Barclays Bank promotes their financial products and services, in different types of magazines. For example, if the business wants to encourage customers to join their car insurance service, they would advertise it in car magazines such as, Autotrader According to Banning (1995), point-of-sale is, ‘anything which influences the consumer at the point where the consumer, the product, and the dollars come together’. Examples of point-of-sale materials include brochures, leaflets, and shop window displays
The reason why HSBC Bank produces point-of-sale materials is that, they use them in their branches (see HSBC letter) Barclays Bank advertises their financial products and services at cinemas before, a film commences The Bank does number of outdoor advertising such as, displaying posters in bus stands and in train stations Barclays promotes their products and services to customers who want to work in a bank. The bank provides useful information and allows applicants to work for them. The bank provides training to applicants, too.
The bank can encourage their new training staff to join their bank (if not an existing customer) and use their financial products and services The HSBC Bank can promote their business through schools and colleges. Small branches are set up in schools and colleges by the bank, for students to bank with them at dinner times. This allows the bank to promote its products and services to students (if not an existing customer) in school times. The bank would use posters and leaflet as useful advertising medias for targeting students at schools and colleges.
The financial bank promotes their business when, they do charity work. The bank has done number of charities, e. g. the Tsunami. Doing charity work helps the bank to gain company recognition. The Bank does a lot of sales promotions, particularly giving away free-gifts to those who join one of their services. For example, if a student opens a Student Account, he/she would receive a free mp3 player or 12 latest music CDs. I am going to explain the advantages and disadvantages of each of the promotional techniques that I have mentioned in the table (see above).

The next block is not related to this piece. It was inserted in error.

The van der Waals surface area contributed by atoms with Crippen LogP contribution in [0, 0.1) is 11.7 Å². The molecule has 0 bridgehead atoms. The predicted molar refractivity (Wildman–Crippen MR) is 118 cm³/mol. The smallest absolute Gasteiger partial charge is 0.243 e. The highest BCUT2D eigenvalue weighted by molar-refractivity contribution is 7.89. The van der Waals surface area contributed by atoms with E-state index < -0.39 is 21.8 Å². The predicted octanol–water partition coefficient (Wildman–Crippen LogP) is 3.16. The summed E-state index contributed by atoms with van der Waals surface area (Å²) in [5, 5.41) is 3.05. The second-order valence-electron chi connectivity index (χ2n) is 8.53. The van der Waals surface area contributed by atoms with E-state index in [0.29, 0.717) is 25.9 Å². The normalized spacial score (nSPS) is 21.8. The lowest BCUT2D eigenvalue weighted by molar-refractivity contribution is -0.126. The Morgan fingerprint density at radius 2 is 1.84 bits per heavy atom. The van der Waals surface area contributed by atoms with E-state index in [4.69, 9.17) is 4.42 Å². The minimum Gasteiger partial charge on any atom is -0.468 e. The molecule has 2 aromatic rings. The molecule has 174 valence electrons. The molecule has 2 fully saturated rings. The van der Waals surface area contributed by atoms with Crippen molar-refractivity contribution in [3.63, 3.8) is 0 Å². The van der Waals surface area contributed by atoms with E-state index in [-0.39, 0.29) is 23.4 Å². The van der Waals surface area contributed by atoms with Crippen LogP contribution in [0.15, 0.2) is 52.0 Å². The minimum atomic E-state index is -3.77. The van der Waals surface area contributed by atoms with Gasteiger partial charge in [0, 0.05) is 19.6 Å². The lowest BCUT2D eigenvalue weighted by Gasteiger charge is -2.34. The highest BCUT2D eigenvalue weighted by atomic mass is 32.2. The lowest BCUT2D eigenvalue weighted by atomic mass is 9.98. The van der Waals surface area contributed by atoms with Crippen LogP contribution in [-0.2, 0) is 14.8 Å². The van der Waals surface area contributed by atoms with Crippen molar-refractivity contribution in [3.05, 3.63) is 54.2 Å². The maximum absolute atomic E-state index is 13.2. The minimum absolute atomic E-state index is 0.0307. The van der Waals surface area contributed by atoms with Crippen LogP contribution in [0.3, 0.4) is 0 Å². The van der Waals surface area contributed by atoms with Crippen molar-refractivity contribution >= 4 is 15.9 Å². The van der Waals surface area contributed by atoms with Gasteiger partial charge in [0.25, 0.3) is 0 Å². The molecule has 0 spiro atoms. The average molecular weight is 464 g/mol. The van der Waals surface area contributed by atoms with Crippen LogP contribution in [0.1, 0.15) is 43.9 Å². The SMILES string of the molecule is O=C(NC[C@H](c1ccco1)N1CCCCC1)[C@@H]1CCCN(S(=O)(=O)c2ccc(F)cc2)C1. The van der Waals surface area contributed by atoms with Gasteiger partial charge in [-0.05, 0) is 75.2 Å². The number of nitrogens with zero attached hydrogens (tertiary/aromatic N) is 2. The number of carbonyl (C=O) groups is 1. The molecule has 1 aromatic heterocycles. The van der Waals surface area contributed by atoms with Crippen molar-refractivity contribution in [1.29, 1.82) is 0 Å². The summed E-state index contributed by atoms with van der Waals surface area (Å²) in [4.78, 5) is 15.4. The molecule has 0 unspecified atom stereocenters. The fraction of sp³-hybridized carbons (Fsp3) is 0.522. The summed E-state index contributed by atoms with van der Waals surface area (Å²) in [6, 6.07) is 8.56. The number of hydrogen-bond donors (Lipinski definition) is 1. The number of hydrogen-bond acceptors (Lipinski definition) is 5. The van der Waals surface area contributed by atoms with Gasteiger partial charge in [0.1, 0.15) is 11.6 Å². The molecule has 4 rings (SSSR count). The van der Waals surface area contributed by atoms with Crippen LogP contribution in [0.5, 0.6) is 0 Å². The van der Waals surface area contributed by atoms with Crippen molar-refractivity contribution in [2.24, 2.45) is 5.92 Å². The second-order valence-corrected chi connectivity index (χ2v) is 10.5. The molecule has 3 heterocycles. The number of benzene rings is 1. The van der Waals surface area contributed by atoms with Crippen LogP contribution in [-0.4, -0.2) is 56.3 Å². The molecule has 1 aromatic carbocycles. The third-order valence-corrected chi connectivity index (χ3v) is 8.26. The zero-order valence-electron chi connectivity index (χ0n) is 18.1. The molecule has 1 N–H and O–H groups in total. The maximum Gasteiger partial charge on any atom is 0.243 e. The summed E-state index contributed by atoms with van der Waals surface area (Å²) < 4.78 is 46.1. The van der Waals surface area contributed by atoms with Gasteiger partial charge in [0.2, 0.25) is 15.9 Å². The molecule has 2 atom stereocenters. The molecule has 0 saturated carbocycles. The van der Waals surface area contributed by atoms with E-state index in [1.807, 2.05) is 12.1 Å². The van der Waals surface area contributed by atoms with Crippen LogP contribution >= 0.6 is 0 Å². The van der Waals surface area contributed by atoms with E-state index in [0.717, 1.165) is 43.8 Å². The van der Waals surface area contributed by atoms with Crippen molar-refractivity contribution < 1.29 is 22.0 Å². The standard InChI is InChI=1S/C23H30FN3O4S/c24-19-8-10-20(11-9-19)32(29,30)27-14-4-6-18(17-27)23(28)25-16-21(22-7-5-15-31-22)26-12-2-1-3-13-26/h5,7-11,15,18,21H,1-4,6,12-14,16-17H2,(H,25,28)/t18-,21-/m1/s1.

Magazines The advantages of using magazines as an advertising media are: large circulations; high pass-on readership; high quality reproduction and colour; relatively long life; read in leisurely fashion; well segmented audience; potential for high information content; and allows for sales promotion inserts. The disadvantages of using magazines as an advertising media are: expensive; distant copy dates; clutter; and advertisements featured by competitors. Cinema
The advantages of advertising at cinema are: large screen visual impact with high creative impact of colour and sound; mass market; and frequent exposure. The disadvantages of advertising at cinema are: fleeting message; high production costs; and difficult to establish audience profile. Point-of-sale The advantages of using point-of-sale materials as an advertising media are: relatively cheap; good method of reinforcing the advertising message; and can act as an incentive for traders to stock product.
The main disadvantage of using point-of-sale materials as an advertising media is, it only reaches those customers already likely to buy. Outdoor advertising The advantages of outdoor advertising are: high impact with colour and size variations; relatively cheap; long life span; high coverage of selected area; and good in reminder advertising.
The disadvantages of outdoor advertising are: short exposure time; limited message; unsuitable for unknown or complicated products; requires large scale distribution; and defacement (e. g. weather, vandals). Posters The advantages of using posters as an advertising media are: high impact with colour and size variations; relatively cheap; long life span; high coverage of selected area; and good in reminder advertising. The disadvantages of using posters and billboards as an advertising media are: short exposure time; limited message; unsuitable for unknown or complicated products; requires large scale distribution; and defacement (e. g. weather, vandals).
The advantages of sales promotions are: flexible timing; ability to get quick feedback; efficiency; and can encourage quick increases in sales by targeting promotional incentives on particular products. The disadvantages of sales promotions are: many sales promotions only provide short-term benefits; ineffective in building long-term loyalty for the destination; often misused by tourism and hospitality organisations (e. g. coupons); and too much promotion may damage the brand image.